Oil prices to be buoyed by new shipping fuel rules, despite economic slowdown

Business, China, Economics, Naphtha & other feedstocks, Oil & Gas, US

Guest blogger today is Ajay Parmar. He is a chemical engineering professional with 5 years of industrial experience in oil refining, primarily in a process engineering capacity. He joined ICIS in 2018 as a Senior Analyst and currently works on developing a price forecasting model for crude oil and refined products.

 

 

 

 

ICIS 2019 Crude Oil Outlook

Whilst global economic growth will continue to be positive in 2019, it is likely to grow at a slower rate. But what impact, if any, will this have on the crude oil price? Decelerating growth isn’t the only thing on the minds of crude buyers. Upcoming fuel oil sulphur specification changes will be on most crude buyers’ minds throughout 2019, whilst the changing suppliers’ market is likely to ensure a price floor and ceiling for crude in the near term.

Slower Growth

Ten years on from ‘The Great Recession’, the world economy is finally entering the final stages of this economic cycle. But in December 2018, the results of the China PMI, which provides an indication of a country’s manufacturing health, fell to the lowest figure since February 2016. Moreover, the months between May and December 2018 recorded almost constant declines, with those months just prior to December hovering around 50, the expansion/contraction tipping point, and ultimately breaching this point in December, falling to 49.7.

Manufacturing contraction has long been a strong indicator of economic slowdown and so contraction in the world’s leading industrial producer presents a serious global economic concern.

In addition to the ongoing US-China trade war (which has been discussed by John Richardson in previous blog posts), market participants will be keenly watching how these trends continue to develop throughout the year.

IMO 2020

We’ve discussed the key factors pointing towards dampening economic growth, but there is another key trend which will have a monumental effect on markets in 2019: the IMO’s upcoming regulations (IMO2020), which will mandate a reduction of sulphur emissions from shipping.

Market analysts here at ICIS generally agree that the upcoming changes will lead to a rise in crude oil prices, beginning Q3 2019. But why should the crude oil market be so impacted by a simple change on a fuel oil product? The reason lies with the types of crudes that refineries can process.

There are generally two types of crude oil: low and high sulphur. Low sulphur crude tends to be easier to process and yields a much higher quantity of transportation fuels, which is where refiners make the bulk of their revenues.

Conversely, high sulphur crude tends to contain significantly less valuable components; this means additional processes are required to transform the lower value residues into transportation fuels.

These contrasting qualities mean that high sulphur crude oil attracts a price discount over its low sulphur alternatives. This also means that when the IMO implements its new regulations, the demand for low sulphur crude will skyrocket, since many refineries cannot produce low sulphur fuel oil products without low sulphur crude. It is for this reason that the price of low sulphur crude will likely substantially rise, whilst the price difference between low and high sulphur crude is also likely to increase.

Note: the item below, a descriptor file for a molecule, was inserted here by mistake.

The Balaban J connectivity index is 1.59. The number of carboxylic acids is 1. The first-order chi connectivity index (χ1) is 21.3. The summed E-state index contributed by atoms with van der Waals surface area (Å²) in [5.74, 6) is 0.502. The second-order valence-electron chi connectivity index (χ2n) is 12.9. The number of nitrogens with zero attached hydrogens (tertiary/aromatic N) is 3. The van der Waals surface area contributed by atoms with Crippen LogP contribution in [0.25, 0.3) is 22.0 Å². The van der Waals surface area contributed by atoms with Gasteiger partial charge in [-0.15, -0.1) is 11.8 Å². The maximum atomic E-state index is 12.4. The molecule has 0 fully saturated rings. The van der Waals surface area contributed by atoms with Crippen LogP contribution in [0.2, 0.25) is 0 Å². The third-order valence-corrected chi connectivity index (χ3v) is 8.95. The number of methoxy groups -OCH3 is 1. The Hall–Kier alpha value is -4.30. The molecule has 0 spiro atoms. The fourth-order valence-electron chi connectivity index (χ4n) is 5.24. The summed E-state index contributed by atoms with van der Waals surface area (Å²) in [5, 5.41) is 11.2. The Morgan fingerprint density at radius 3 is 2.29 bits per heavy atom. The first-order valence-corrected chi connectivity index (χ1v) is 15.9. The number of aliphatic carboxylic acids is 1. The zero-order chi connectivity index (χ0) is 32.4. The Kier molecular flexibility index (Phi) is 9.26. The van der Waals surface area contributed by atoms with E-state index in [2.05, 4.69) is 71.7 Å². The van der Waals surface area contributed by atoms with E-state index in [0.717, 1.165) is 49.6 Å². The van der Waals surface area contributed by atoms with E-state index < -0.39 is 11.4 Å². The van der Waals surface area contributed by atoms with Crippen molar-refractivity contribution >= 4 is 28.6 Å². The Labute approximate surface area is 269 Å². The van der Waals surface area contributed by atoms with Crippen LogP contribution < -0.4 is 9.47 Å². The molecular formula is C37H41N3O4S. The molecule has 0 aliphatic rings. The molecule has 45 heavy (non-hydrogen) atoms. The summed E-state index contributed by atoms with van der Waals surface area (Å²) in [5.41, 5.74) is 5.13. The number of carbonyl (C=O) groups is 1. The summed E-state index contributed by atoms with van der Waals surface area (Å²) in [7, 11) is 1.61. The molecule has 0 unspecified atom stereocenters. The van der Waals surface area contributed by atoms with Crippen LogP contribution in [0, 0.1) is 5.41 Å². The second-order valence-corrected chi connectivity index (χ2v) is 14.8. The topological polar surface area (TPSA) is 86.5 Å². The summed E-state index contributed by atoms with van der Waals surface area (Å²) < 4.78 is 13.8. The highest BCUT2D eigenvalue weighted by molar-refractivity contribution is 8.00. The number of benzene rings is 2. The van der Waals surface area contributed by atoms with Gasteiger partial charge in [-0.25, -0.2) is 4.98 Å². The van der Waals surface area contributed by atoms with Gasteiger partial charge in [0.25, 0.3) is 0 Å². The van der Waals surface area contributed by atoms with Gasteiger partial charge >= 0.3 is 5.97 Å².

Changing Suppliers’ Market

Today’s oil market vastly differs from that only 10 years ago. Historically, there has been a single cohort which had the ability to affect the crude oil price: OPEC.

In more recent years though, a new player has been growing at an unprecedented rate: the US shale producers. Between 2008 to the 2014 price crash, the US rig count grew by over 7x and today, the US is the largest oil producer in the world thanks to shale oil production. They are now the world’s oil ‘swing producer’. Yet with prices of US WTI crude oil hovering below $50 per barrel, many shale oil companies struggle to break even and so halt production.

At the same time, Saudi Arabia, the de-facto leader of OPEC, cannot balance its budgets with the oil price less than $80. Since OPEC still holds significant sway on the market, it can cut supply to the market to help raise the price of oil: beginning January 2019, OPEC has agreed to continue its supply cuts policy to the middle of the year.

However, at such high prices those US shale rigs that have temporarily stopped production due to oil prices below their breakeven price, return to full production again. This new dynamic leads us to believe there now exists a floor and ceiling in crude oil prices.

Crude Oil Price Effects

So what effects will the above trends have on the crude oil supply/demand dynamic and price?

Worries over the economic climate will be pervasive throughout the year. Even if we do not actually experience a severe weakening of economic growth in 2019, we expect negative market sentiment to be enough to have some level of depressive effect on oil prices, particularly in H1 2019. With China’s economic growth forecast to slow, demand will be muted throughout the year.

However, OPEC’s supply cuts of 1.2 million barrels per day should provide some price buoyancy. The second half of the year will be the period when preparations for the IMO regulations will begin to take prominence in the minds of market participants. Refiners tend to agree crude contracts 30-60 days before delivery of the crude, but given the substantial effect that IMO will have on the markets, preparations will likely begin earlier than this. Therefore, we expect prices to rise beginning in September, and anticipate the 2019 price of crude will range between the mid-$50’s to mid-$60’s per barrel.

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